I have been painting athletes for almost two years now, probably more than 50 paintings completed. 

Being primarily focused on Chicago sports, I always received requests for Michael Jordan. I even tried to paint him a few times and failed. There’s an added pressure when painting someone as great as Michael Jordan, who is, without much argument, the best athlete and competitor we have ever seen. 

His cultural presence, even 20 years later, makes it hard to create original art that hasn’t been over-replicated. There’s also a vulnerability of putting art on display for all of social media to see when the subject is so familiar. Does the painting look like him? Does this capture the energy of the moment? (Shout out to my wife for being my best critic. Thanks Amy!)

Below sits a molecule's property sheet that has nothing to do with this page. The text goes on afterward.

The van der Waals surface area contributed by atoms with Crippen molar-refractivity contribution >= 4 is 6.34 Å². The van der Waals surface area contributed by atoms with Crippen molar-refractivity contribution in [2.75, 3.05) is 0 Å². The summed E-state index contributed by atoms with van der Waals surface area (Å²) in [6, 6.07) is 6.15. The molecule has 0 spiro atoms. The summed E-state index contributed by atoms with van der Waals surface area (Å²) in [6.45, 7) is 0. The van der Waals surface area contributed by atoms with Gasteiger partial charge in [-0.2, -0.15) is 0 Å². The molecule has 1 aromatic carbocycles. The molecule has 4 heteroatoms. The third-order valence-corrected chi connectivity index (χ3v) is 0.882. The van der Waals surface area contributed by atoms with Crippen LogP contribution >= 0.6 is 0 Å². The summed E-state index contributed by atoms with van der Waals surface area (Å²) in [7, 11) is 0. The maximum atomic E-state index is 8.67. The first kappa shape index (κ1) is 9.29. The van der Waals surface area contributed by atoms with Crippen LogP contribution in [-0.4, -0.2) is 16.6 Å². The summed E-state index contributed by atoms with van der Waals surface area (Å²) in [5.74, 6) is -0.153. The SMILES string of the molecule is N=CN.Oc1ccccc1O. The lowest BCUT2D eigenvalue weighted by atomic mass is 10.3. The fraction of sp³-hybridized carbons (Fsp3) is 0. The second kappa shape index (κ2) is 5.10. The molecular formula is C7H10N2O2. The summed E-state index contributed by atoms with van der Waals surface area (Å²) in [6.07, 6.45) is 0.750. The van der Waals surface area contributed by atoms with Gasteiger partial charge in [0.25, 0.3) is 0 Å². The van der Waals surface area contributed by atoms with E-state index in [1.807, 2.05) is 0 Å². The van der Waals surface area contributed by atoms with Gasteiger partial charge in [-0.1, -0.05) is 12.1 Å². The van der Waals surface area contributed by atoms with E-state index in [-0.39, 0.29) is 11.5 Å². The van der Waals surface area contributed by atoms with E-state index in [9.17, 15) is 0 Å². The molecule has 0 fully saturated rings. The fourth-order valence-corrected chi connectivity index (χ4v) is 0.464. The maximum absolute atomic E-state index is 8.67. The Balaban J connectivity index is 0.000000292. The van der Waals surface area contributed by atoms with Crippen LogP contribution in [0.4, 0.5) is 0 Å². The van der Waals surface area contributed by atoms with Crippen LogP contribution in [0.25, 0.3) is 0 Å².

With the airing of The Last Dance, there is a sense of vulnerability, albeit probably still controlled and calculated, that Jordan is displaying. The documentary serves as a way to break down some of the walls between him and the fans. 

The Jordan I grew up watching — without the social media access of todays player's — helped to perpetuate the myth of a giant who only won. Understanding the grind and work that he put in during the '80s inspired me to push through the the mental hurdles I create for myself, focusing on being very deliberate in each unique brushstroke. Painting MJ, and the “Last Shot” and his face-off with Kobe, connect me back to the '90s, which is where my love of sports began to take shape and where my love of art begin to cultivate. 

It seems fitting that painting the greatest would help me solve some of the creative problems I have been having. My journey as a sports artist is just beginning, but in finding parallels between the creative process and the journey and struggle of the athlete, I am pushing myself to get better and seeing the fruits of my labor.